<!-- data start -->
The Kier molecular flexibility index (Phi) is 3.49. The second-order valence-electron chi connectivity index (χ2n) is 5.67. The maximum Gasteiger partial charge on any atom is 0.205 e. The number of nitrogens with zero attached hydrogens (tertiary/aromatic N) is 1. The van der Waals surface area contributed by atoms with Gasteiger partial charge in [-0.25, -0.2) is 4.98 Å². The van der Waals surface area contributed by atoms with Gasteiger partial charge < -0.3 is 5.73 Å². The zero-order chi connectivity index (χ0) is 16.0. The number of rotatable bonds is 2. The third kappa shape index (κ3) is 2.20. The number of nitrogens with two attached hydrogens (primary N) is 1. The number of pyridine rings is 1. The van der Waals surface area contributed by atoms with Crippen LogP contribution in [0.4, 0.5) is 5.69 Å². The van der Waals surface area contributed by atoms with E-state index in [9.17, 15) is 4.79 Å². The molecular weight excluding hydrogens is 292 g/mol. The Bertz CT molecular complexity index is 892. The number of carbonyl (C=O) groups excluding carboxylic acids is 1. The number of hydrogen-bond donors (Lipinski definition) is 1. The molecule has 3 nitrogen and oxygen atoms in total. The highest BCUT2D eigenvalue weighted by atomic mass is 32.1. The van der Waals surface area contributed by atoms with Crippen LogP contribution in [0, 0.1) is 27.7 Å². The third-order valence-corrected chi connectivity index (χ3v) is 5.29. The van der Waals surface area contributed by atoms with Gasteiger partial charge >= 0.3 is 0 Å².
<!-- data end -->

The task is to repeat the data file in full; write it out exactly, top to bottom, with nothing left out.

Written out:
The Kier molecular flexibility index (Phi) is 3.49. The second-order valence-electron chi connectivity index (χ2n) is 5.67. The maximum Gasteiger partial charge on any atom is 0.205 e. The number of nitrogens with zero attached hydrogens (tertiary/aromatic N) is 1. The van der Waals surface area contributed by atoms with Gasteiger partial charge in [-0.25, -0.2) is 4.98 Å². The van der Waals surface area contributed by atoms with Gasteiger partial charge < -0.3 is 5.73 Å². The zero-order chi connectivity index (χ0) is 16.0. The number of rotatable bonds is 2. The third kappa shape index (κ3) is 2.20. The number of nitrogens with two attached hydrogens (primary N) is 1. The number of pyridine rings is 1. The van der Waals surface area contributed by atoms with Crippen LogP contribution in [0.4, 0.5) is 5.69 Å². The van der Waals surface area contributed by atoms with E-state index in [9.17, 15) is 4.79 Å². The molecular weight excluding hydrogens is 292 g/mol. The Bertz CT molecular complexity index is 892. The number of carbonyl (C=O) groups excluding carboxylic acids is 1. The number of hydrogen-bond donors (Lipinski definition) is 1. The molecule has 3 nitrogen and oxygen atoms in total. The highest BCUT2D eigenvalue weighted by atomic mass is 32.1. The van der Waals surface area contributed by atoms with Crippen LogP contribution in [0, 0.1) is 27.7 Å². The third-order valence-corrected chi connectivity index (χ3v) is 5.29. The van der Waals surface area contributed by atoms with Gasteiger partial charge >= 0.3 is 0 Å².